CITIZEN SCIENTISTS WANTED!
What your role is!
Citizen Scientists from Moscow School District and you at home will be given an official U of I NASA SPOCS Citizen Science kit! For this experiment you will be comparing the bacteria growth on your polymers for a 30-day period. You will learn how to use the scientific method while conducting an experiment that is useful and unique! After the experiment is over, you will help us pick which two of the best polymers will be sent to space to be tested on the International Space Station! For anyone interested in conducting this experiment along side our Citizen Scientists we will have more information below!
View message from our chief of citizen science, kael stelck, below to get started!
CHECK ON BACTERIA FROM THE SCHOOL!
Dr. Lulu Stelck and you guys have been testing bacteria from all around the school! With your parents, click the link below to see the bacteria growth from different areas at the school!
U OF I POLYMER UPDATES
Use the buttons to view our team's current updated bacteria growth on each polymer & the control!
HOW CAN I SEE THE ISS FROM HOME?
With your parents, type in the website below:
In the text box "Explore and Find Sighting Opportunities" type:
Moscow, ID, USA
Click the Moscow, ID pin on the map
Click "View sighting opportunities"
Citizen Science Forms
If you happen to lose your booklet or need the instructions again, don't worry, you can find links to both below!
DIY Bacteria Growth Petri Dish
1 teaspoon of beef stock powder
1 cup of water
1 teaspoon of sugar
1 teaspoon of gelatin
2 Petri dishes
Warm spot behind fridge, near a heater, box with a desk lamp inside or on top.
This should only be done with parental consent and supervision!
Pour the water into the saucepan and bring to the boil.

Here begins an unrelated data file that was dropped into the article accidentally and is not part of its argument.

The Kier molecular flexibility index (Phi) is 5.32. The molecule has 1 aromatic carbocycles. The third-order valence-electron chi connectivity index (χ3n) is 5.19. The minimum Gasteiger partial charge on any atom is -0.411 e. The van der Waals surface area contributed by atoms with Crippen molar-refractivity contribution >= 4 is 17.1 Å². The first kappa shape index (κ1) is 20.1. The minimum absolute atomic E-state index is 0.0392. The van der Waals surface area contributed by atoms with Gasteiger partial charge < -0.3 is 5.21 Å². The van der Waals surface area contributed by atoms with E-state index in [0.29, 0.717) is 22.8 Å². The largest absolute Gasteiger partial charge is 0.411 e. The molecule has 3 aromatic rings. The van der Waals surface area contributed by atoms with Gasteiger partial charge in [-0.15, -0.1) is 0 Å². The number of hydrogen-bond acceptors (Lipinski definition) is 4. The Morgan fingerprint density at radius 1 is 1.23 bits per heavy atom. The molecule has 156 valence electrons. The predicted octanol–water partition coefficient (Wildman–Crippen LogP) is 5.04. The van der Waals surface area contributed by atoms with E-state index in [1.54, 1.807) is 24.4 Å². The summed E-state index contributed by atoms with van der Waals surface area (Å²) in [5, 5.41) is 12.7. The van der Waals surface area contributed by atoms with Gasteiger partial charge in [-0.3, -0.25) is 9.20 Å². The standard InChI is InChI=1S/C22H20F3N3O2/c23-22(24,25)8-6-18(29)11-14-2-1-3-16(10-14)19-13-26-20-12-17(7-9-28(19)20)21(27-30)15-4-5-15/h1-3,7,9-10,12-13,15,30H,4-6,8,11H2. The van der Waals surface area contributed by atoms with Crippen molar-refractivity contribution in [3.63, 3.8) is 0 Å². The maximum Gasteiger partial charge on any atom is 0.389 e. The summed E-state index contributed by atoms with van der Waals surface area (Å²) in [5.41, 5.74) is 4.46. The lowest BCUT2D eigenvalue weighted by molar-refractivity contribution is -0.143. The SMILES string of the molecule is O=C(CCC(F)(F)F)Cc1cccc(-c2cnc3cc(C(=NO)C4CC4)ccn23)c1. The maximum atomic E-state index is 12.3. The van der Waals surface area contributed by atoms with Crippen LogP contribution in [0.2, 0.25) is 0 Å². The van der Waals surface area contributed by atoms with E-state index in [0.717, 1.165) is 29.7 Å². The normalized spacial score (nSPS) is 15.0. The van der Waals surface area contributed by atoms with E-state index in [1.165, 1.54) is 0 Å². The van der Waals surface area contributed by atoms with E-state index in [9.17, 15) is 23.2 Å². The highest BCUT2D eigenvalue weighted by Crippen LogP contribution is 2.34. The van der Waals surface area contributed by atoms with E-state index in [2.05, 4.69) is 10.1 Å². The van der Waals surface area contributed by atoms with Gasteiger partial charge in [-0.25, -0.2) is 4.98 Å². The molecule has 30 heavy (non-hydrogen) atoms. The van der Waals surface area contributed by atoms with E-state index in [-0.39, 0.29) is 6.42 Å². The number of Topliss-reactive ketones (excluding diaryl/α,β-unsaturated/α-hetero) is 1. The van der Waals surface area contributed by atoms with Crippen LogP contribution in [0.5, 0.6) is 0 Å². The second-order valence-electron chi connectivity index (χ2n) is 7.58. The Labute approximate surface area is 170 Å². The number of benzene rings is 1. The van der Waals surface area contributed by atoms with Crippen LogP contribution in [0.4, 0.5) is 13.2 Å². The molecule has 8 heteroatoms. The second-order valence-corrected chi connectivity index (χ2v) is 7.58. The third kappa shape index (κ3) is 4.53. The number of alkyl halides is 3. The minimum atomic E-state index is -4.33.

Add beef stock powder, sugar and gelatin to the boiling water and stir for a minute until all the ingredients have dissolved.
Cool your new agar mixture slightly for 10 minutes. The mixture needs to be still hot to avoid the gelatin setting in the saucepan and to prevent contamination from bacteria in the air. The conditions are far from sterile, but you want to avoid as much contamination as possible.
Take the lid off the Petri dishes and have an adult half-fill the petri dish with the hot mixture. Only take the lid off the petri dish when you are ready to pour your agar, or they will become contaminated with the bacteria in the air.
Immediately put the lid back on the Petri dish and put it in the fridge for about 4 hours until the agar has set. Do not touch the agar or you will contaminate it with bacteria on your fingers.
Now its time to collect and grow your bacteria (or fungi) on the agar Petri dishes. Note: the Petri dishes can be stored in the fridge for 1-2 days before use.
Bacteria is not hard to collect because it is everywhere. Try exposing one plate to the air in your house or classroom, and the other to the air in your backyard or playground. Touch one with your thumb and the other with a piece of hair. Add the scrapings from your finger nail, or touch with a piece of grass or dirty tissue. If you have some cotton swabs - using a clean one each time - run it along things like the inside of your mouth, your hands, the door handle, mobile phone, computer keyboard, and then rub it lightly across the agar in a zig-zag pattern.
Put the lids back on the Petri dishes, label them, tape them closed and place them upside down in your make-do incubator (if you have one) for 1 to 2 days. If you dont have an incubator, leave the plates at room temperature for 3-5 days.
Although your grown bacteria colonies and fungi is likely to be harmless, just as a precaution, do not open your sealed Petri dishes. Dispose of the entire sealed plate in the bin.
This experiment was sourced from Mad About Science.